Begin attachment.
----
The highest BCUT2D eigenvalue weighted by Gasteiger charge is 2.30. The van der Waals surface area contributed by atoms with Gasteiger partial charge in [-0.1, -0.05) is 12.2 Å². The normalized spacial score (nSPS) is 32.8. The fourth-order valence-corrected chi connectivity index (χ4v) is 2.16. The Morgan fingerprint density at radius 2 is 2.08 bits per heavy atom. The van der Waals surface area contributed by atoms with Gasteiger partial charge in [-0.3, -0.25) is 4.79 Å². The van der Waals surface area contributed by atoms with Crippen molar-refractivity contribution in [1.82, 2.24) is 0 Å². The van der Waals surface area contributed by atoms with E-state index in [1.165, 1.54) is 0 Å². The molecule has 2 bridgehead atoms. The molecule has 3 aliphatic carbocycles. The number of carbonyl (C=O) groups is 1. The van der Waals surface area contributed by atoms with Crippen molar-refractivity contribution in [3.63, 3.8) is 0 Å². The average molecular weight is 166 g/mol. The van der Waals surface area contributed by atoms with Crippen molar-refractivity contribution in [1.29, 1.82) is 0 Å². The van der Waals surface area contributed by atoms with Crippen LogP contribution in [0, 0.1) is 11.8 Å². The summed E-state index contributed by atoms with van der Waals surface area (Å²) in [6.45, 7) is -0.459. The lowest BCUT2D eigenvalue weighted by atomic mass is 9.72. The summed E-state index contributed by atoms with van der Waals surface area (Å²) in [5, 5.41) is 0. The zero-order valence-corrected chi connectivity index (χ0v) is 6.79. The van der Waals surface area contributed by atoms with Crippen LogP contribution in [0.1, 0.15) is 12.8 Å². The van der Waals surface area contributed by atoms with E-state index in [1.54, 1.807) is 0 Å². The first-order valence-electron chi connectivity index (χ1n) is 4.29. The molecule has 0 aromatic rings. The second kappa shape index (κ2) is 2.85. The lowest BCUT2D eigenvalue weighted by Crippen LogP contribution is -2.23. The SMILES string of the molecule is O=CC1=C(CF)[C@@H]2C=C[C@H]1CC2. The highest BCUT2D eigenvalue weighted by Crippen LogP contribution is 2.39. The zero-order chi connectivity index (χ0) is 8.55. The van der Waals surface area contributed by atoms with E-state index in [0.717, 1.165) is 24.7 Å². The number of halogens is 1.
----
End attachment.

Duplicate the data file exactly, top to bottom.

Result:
The highest BCUT2D eigenvalue weighted by Gasteiger charge is 2.30. The van der Waals surface area contributed by atoms with Gasteiger partial charge in [-0.1, -0.05) is 12.2 Å². The normalized spacial score (nSPS) is 32.8. The fourth-order valence-corrected chi connectivity index (χ4v) is 2.16. The Morgan fingerprint density at radius 2 is 2.08 bits per heavy atom. The van der Waals surface area contributed by atoms with Gasteiger partial charge in [-0.3, -0.25) is 4.79 Å². The van der Waals surface area contributed by atoms with Crippen molar-refractivity contribution in [1.82, 2.24) is 0 Å². The van der Waals surface area contributed by atoms with E-state index in [1.165, 1.54) is 0 Å². The molecule has 2 bridgehead atoms. The molecule has 3 aliphatic carbocycles. The number of carbonyl (C=O) groups is 1. The van der Waals surface area contributed by atoms with Crippen molar-refractivity contribution in [3.63, 3.8) is 0 Å². The average molecular weight is 166 g/mol. The van der Waals surface area contributed by atoms with Crippen molar-refractivity contribution in [1.29, 1.82) is 0 Å². The van der Waals surface area contributed by atoms with Crippen LogP contribution in [0, 0.1) is 11.8 Å². The summed E-state index contributed by atoms with van der Waals surface area (Å²) in [6.45, 7) is -0.459. The lowest BCUT2D eigenvalue weighted by atomic mass is 9.72. The summed E-state index contributed by atoms with van der Waals surface area (Å²) in [5, 5.41) is 0. The zero-order valence-corrected chi connectivity index (χ0v) is 6.79. The van der Waals surface area contributed by atoms with Crippen LogP contribution in [0.1, 0.15) is 12.8 Å². The van der Waals surface area contributed by atoms with E-state index in [1.54, 1.807) is 0 Å². The first-order valence-electron chi connectivity index (χ1n) is 4.29. The molecule has 0 aromatic rings. The second kappa shape index (κ2) is 2.85. The lowest BCUT2D eigenvalue weighted by Crippen LogP contribution is -2.23. The SMILES string of the molecule is O=CC1=C(CF)[C@@H]2C=C[C@H]1CC2. The highest BCUT2D eigenvalue weighted by Crippen LogP contribution is 2.39. The zero-order chi connectivity index (χ0) is 8.55. The van der Waals surface area contributed by atoms with E-state index in [0.717, 1.165) is 24.7 Å². The number of halogens is 1.